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Christian Human Rights (Intellectual History of the Modern Age)
University of Pennsylvania Press, 2015
264 pp., 24.95
John Witte, Jr.
The Long History of Human Rights
An anguished picture of Jesus adorns the cover of Samuel Moyn's latest book. Entitled Christ aux outrages by French Catholic expressionist Georges Rouault, this painting shows a deformed Jesus with a crown of thorns on his head and streaks of blood dripping down. Large, pained, dark, liquid eyes stare out into the distance. A vaguely formed mouth is set in a hard grimace. The flesh tones of his head, neck, and shoulders are slashed through with blotches of blue and green, as if bruised. Immense suffering and sadness exude from this Christ aux outrages—this Christ figure subject to the mocking, beatings, and other outrages he suffered on the way to the cross. Yet, on the book jacket, Rouault's depiction of Christ bears the flat English title Head of Christ.
This prosaic translation may well be the hasty work of a museum curator or cover designer. But it's an apt metaphor for how the deep, complex, layered, and subtle history of Christianity and human rights over two millennia is flattened out in this revisionist history by the distinguished Harvard historian Samuel Moyn. Professor Moyn has had a sensational run of publications over the past decade, attracting very wide attention. His 2005 titles on Levinas and the Treblinka affair got respectful nods. But it was his bold 2010 book from Harvard University Press, The Last Utopia: Human Rights in History, and a score of follow-up articles and anthologies that have put him front and center on the academic stage. His new companion monograph Christian Human Rights will keep him there a while longer.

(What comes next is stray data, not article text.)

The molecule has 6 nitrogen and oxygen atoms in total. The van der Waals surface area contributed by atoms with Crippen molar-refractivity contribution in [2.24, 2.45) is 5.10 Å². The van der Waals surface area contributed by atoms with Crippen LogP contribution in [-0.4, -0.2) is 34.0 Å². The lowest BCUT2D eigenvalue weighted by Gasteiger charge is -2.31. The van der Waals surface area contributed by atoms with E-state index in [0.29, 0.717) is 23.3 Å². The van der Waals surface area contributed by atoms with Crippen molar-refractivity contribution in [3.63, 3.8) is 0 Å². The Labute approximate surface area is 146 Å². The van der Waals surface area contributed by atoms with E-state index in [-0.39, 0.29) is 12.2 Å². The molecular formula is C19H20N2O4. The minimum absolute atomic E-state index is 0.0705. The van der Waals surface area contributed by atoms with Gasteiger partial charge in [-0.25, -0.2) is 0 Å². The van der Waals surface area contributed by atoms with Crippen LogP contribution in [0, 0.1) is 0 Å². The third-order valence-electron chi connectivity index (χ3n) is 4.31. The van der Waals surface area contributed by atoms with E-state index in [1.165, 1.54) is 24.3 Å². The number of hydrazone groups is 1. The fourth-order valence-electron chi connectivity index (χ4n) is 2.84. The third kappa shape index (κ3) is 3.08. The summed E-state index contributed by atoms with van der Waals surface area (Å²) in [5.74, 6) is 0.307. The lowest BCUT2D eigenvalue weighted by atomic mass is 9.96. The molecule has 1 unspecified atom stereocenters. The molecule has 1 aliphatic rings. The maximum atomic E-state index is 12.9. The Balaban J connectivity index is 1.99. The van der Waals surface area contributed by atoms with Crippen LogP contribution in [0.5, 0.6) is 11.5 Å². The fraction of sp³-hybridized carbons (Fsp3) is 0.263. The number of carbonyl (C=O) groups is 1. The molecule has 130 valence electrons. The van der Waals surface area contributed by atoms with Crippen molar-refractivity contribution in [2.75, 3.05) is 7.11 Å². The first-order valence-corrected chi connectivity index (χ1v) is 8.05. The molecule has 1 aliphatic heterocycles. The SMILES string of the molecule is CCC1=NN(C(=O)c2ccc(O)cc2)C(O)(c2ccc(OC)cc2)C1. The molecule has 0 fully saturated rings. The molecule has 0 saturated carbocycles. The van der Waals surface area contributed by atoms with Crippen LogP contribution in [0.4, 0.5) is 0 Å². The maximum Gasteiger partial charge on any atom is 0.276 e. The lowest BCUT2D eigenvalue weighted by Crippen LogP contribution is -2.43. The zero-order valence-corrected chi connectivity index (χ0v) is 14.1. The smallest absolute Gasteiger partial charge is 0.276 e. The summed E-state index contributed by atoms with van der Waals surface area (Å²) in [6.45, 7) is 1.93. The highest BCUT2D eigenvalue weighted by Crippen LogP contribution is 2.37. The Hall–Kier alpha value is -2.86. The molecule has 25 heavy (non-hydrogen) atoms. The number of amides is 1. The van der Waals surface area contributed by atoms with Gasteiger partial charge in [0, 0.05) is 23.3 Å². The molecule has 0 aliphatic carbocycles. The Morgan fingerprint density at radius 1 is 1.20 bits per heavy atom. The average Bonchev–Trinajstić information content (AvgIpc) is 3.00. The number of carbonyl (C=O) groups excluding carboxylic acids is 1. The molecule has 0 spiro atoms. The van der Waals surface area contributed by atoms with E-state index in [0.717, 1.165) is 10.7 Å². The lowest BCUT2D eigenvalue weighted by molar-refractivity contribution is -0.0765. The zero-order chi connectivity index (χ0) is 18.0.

In The Last Utopia, Moyn argued provocatively that human rights emerged only in the 1970s and then as a new form of moral idealism and utopianism, virtually without precedent. Here for the first time the world embraced "a set of global political norms providing the creed of a transnational social movement." Suddenly, everyone from politicians and popes to philosophers and reporters were talking about human ...